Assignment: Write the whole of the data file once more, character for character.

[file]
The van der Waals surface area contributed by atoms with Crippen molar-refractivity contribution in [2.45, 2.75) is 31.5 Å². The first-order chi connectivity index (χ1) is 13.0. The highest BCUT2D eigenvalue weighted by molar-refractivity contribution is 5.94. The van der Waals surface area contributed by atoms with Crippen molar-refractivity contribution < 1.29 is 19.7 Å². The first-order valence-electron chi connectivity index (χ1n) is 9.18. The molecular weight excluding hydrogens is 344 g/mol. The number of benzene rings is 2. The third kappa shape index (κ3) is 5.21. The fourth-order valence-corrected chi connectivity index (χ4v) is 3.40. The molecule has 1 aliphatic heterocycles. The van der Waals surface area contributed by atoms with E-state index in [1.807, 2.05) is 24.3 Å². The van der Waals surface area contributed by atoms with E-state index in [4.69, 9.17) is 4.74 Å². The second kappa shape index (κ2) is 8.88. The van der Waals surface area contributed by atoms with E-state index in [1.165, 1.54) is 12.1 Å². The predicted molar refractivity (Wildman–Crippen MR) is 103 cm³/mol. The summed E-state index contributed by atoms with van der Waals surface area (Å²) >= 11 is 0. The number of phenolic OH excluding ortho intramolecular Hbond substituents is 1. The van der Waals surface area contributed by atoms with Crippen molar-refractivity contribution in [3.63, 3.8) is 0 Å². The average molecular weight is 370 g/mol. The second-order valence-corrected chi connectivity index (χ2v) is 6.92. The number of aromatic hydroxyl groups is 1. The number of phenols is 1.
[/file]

The van der Waals surface area contributed by atoms with Crippen molar-refractivity contribution in [2.45, 2.75) is 31.5 Å². The first-order chi connectivity index (χ1) is 13.0. The highest BCUT2D eigenvalue weighted by molar-refractivity contribution is 5.94. The van der Waals surface area contributed by atoms with Crippen molar-refractivity contribution < 1.29 is 19.7 Å². The first-order valence-electron chi connectivity index (χ1n) is 9.18. The molecular weight excluding hydrogens is 344 g/mol. The number of benzene rings is 2. The third kappa shape index (κ3) is 5.21. The fourth-order valence-corrected chi connectivity index (χ4v) is 3.40. The molecule has 1 aliphatic heterocycles. The van der Waals surface area contributed by atoms with E-state index in [1.807, 2.05) is 24.3 Å². The van der Waals surface area contributed by atoms with E-state index in [4.69, 9.17) is 4.74 Å². The second kappa shape index (κ2) is 8.88. The van der Waals surface area contributed by atoms with E-state index in [1.165, 1.54) is 12.1 Å². The predicted molar refractivity (Wildman–Crippen MR) is 103 cm³/mol. The summed E-state index contributed by atoms with van der Waals surface area (Å²) >= 11 is 0. The number of phenolic OH excluding ortho intramolecular Hbond substituents is 1. The van der Waals surface area contributed by atoms with Crippen molar-refractivity contribution in [3.63, 3.8) is 0 Å². The average molecular weight is 370 g/mol. The second-order valence-corrected chi connectivity index (χ2v) is 6.92. The number of aromatic hydroxyl groups is 1. The number of phenols is 1.